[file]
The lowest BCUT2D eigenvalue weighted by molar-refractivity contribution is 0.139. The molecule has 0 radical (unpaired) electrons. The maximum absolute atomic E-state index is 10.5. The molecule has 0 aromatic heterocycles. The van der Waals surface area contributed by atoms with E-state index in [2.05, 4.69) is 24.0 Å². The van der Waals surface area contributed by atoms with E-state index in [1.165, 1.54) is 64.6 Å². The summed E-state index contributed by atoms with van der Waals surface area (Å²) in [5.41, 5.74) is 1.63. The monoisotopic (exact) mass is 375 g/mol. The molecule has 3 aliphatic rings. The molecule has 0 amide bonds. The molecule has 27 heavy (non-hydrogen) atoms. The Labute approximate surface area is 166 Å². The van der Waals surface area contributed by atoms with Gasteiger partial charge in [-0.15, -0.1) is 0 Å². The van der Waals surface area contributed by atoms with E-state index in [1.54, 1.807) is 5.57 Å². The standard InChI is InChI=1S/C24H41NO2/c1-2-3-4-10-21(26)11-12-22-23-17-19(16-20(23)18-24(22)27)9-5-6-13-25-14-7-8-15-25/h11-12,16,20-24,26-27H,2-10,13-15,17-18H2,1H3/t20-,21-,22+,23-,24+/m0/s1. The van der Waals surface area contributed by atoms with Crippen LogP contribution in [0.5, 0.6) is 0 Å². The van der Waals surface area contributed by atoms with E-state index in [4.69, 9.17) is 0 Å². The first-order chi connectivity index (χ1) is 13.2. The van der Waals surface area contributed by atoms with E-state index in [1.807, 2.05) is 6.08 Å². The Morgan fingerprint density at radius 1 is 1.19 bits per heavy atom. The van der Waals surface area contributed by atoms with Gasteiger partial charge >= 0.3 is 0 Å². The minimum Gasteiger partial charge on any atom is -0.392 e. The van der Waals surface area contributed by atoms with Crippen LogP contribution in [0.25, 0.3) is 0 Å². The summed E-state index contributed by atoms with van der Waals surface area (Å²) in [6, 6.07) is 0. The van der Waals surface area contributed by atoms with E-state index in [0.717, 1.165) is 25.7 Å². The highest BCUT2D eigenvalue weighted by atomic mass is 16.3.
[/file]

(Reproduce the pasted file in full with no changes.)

The lowest BCUT2D eigenvalue weighted by molar-refractivity contribution is 0.139. The molecule has 0 radical (unpaired) electrons. The maximum absolute atomic E-state index is 10.5. The molecule has 0 aromatic heterocycles. The van der Waals surface area contributed by atoms with E-state index in [2.05, 4.69) is 24.0 Å². The van der Waals surface area contributed by atoms with E-state index in [1.165, 1.54) is 64.6 Å². The summed E-state index contributed by atoms with van der Waals surface area (Å²) in [5.41, 5.74) is 1.63. The monoisotopic (exact) mass is 375 g/mol. The molecule has 3 aliphatic rings. The molecule has 0 amide bonds. The molecule has 27 heavy (non-hydrogen) atoms. The Labute approximate surface area is 166 Å². The van der Waals surface area contributed by atoms with Gasteiger partial charge in [-0.15, -0.1) is 0 Å². The van der Waals surface area contributed by atoms with E-state index in [1.54, 1.807) is 5.57 Å². The standard InChI is InChI=1S/C24H41NO2/c1-2-3-4-10-21(26)11-12-22-23-17-19(16-20(23)18-24(22)27)9-5-6-13-25-14-7-8-15-25/h11-12,16,20-24,26-27H,2-10,13-15,17-18H2,1H3/t20-,21-,22+,23-,24+/m0/s1. The van der Waals surface area contributed by atoms with Crippen LogP contribution in [0.5, 0.6) is 0 Å². The van der Waals surface area contributed by atoms with E-state index in [4.69, 9.17) is 0 Å². The first-order chi connectivity index (χ1) is 13.2. The van der Waals surface area contributed by atoms with E-state index in [1.807, 2.05) is 6.08 Å². The Morgan fingerprint density at radius 1 is 1.19 bits per heavy atom. The van der Waals surface area contributed by atoms with Gasteiger partial charge >= 0.3 is 0 Å². The minimum Gasteiger partial charge on any atom is -0.392 e. The van der Waals surface area contributed by atoms with Crippen LogP contribution in [0.25, 0.3) is 0 Å². The summed E-state index contributed by atoms with van der Waals surface area (Å²) in [6, 6.07) is 0. The van der Waals surface area contributed by atoms with E-state index in [0.717, 1.165) is 25.7 Å². The highest BCUT2D eigenvalue weighted by atomic mass is 16.3.